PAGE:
Darling draws the line at seal meat for his G7 dinner

Chairs are upholstered with seal skin, goodie bags have seal-skin mittens. But finance ministers meeting in Canada don't want to upset hosts

In his role as Chancellor, Alistair Darling has become used to eating local delicacies laid on by his hosts at international summits. But at the G7 finance ministers' meeting in northern Canada last night, he drew the line at tucking into a traditional Inuit supper of seal meat.

The nature-loving Chancellor was forced to make a decision between risking upsetting the local Inuit community, whose culture has seal- hunting at its heart, and outraging animal rights activists.

Mr Darling chose the former – and ate the more politically correct dish of Arctic char, which is a type of fish. Musk ox and caribou were also on the menu.

The Canadian government's summit in Iqaluit, the capital of the northern territory of Nunavut on Baffin Island, is treacherous ground for the visiting ministers. The waitresses at the dinner, at a local Inuit school, wore seal-skin hairpins. At earlier talks at the Nunavut parliament building, the delegates sat on chairs upholstered in sealskin. Each was offered a "goodie bag" of seal-skin vests and mittens.

Speaking before the supper, a spokeswoman for Mr Darling said: "He's not going to eat the seal. I'm sure he'd rather [the chairs] were upholstered in something else." Mr Darling was expected to shun the goodie bag. It is not the first time the menu at an international summit has caused problems for British sensibilities. Sarah Brown divided opinion last July when she sent back a dish of veal on two occasions at the G8 summit in L'Aquila, Italy.

But local politicians were unabashed at showing the G7 ministers – including four from the EU, where seal products are banned – that the Inuit culture thrives on sealing. Nunavut premier Eva Aariak told Toronto's Globe and Mail last week: "The issue and topic of sealing will be very evident. We hope that [the visit] will be the event of a lifetime for a lot of the delegates, knowing that they have never been this far north in their lives, and experiencing first-hand what Inuit are all about."

There is still local anger at the 2006 protest by Paul McCartney and his then wife Heather Mills against seal-hunting on Canada's east coast. Federal health minister Leona Aglukkaq, an Inuit MP for Nunavut, referring to animal rights protests, told the newspaper: "It's an opportunity to educate the international community. They're protesting because some rock star laid on the ice with a seal.... I'm frankly sick and tired of being a target of international organisations."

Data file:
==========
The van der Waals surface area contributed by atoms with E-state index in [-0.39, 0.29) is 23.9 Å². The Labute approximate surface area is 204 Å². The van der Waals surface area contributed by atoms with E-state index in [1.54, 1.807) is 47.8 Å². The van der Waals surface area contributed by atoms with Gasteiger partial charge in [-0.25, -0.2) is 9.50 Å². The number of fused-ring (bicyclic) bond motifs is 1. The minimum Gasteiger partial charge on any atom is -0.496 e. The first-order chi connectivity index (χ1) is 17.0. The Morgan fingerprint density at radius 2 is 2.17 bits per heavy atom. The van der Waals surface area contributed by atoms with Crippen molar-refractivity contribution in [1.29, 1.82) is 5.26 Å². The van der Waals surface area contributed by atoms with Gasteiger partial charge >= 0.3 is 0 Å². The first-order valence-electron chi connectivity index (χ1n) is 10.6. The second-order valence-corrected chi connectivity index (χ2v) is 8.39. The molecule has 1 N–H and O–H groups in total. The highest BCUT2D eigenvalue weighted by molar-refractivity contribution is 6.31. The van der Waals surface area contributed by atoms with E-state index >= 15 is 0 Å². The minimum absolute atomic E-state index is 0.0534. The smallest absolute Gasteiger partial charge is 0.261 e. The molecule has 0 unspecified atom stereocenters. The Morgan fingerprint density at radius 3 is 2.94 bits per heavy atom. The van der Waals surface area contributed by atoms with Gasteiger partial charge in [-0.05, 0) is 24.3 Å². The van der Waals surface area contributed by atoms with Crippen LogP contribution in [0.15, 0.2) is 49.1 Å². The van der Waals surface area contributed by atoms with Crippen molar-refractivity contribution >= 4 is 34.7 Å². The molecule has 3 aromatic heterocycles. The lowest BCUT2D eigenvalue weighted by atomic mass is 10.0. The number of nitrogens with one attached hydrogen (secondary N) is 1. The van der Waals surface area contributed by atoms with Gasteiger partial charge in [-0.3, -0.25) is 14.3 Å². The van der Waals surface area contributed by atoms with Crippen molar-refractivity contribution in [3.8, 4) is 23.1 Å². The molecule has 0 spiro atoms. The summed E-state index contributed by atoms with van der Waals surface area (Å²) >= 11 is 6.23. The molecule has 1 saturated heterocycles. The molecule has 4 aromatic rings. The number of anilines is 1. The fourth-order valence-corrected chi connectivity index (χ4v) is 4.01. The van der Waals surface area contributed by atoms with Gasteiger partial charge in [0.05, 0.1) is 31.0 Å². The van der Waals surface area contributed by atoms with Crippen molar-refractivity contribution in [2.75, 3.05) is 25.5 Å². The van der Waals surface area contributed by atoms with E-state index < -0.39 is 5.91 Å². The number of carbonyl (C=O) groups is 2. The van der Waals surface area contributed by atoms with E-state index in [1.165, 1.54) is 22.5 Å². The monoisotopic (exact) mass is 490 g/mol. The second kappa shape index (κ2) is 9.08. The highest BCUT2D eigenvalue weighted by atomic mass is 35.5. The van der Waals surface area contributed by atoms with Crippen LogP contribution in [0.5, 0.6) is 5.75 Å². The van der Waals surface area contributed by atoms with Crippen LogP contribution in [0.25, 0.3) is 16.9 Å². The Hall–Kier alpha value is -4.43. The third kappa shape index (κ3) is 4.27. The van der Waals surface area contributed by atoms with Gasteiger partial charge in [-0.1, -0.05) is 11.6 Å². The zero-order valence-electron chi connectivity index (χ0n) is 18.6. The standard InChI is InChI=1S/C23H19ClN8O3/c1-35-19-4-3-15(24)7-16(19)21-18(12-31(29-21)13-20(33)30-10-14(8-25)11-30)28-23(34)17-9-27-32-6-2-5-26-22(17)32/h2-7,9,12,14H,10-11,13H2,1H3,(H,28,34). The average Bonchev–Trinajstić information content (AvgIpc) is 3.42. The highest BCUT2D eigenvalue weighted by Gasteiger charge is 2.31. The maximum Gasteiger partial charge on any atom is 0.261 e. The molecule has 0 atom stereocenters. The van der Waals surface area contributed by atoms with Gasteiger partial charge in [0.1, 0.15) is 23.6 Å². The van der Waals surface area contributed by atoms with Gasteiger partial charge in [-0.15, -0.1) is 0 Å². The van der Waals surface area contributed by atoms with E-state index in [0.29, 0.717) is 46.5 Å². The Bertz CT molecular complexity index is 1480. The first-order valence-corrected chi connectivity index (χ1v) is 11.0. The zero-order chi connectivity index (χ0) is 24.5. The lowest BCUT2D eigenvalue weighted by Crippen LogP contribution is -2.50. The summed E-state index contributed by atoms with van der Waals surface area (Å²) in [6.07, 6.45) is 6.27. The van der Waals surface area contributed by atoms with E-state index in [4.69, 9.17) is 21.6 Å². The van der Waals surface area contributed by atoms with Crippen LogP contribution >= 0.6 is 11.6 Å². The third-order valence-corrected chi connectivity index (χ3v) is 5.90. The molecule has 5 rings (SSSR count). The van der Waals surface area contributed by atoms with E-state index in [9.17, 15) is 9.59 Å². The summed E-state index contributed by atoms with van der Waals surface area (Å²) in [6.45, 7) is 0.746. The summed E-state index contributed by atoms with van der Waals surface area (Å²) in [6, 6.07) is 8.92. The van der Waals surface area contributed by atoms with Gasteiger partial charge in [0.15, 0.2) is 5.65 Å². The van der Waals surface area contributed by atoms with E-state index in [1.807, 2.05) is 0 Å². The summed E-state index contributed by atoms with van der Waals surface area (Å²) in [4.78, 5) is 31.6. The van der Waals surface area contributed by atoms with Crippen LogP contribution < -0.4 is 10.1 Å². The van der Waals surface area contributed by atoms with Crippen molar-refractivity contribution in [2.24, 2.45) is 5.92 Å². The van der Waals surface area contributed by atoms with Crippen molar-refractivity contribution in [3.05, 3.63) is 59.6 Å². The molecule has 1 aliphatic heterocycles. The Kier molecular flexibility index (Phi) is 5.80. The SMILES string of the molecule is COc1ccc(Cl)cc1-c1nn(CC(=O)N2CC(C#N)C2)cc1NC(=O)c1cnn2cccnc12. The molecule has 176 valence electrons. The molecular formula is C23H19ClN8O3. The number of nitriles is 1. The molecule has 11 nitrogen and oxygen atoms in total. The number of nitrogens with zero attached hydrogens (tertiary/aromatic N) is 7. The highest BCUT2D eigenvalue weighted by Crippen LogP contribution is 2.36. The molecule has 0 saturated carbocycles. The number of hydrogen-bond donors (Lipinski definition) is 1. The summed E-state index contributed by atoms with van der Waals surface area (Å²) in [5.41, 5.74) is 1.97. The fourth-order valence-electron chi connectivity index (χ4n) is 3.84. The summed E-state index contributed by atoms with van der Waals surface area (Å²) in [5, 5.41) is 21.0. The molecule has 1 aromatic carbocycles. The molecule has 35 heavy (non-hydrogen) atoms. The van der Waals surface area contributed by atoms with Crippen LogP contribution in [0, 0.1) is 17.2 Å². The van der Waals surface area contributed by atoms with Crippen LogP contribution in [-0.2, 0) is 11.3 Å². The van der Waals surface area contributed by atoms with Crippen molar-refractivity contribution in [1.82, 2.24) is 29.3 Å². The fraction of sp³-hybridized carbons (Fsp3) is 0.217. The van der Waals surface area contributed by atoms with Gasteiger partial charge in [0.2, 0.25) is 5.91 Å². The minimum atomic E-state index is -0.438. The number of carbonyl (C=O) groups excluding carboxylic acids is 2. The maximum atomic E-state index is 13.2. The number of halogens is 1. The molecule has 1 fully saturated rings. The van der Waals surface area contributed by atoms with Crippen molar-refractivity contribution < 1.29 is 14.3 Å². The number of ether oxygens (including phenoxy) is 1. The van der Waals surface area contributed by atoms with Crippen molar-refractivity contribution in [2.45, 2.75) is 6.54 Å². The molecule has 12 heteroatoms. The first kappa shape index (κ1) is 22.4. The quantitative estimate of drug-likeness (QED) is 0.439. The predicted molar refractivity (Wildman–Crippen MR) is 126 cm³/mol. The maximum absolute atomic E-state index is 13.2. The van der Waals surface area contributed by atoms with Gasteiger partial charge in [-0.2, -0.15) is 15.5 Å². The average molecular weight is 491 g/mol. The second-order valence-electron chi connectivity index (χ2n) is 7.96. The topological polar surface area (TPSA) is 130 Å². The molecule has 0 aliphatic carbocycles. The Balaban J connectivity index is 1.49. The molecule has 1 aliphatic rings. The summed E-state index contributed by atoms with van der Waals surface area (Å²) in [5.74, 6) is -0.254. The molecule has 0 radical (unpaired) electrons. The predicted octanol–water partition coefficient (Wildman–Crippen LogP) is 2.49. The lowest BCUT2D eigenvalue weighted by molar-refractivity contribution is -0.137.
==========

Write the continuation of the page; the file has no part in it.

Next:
Inuit leader Mary Simon has previously complained that the anti-seal campaign, including the EU ban, is an insult to her culture, insisting: "It is doubtful that a wild seal living in the Arctic would envy the life prospects of a factory-raised chicken."

But a spokeswoman for animal rights group Peta said: "The campaign is against the commercial slaughter [of] thousands of baby seals bludgeoned or skinned alive each year. The government and the corporate fishers behind the eastern seal slaughter are using the Inuit people as a cover for their cruel and irresponsible behaviour.... Peta applauds Alistair Darling for his refusal to eat the seal meat the Canadian government is foisting on its visitors."

The ministers are to debate reforms to banking, including President Barack Obama's proposals to tax banks. The summit's host, Canadian finance minister Jim Flaherty, took his guests dog-sledding on Friday night shortly after their arrival in the city. February temperatures are typically minus 18C in Iqaluit and the landscape is permafrost, meaning buildings are erected on stilts.

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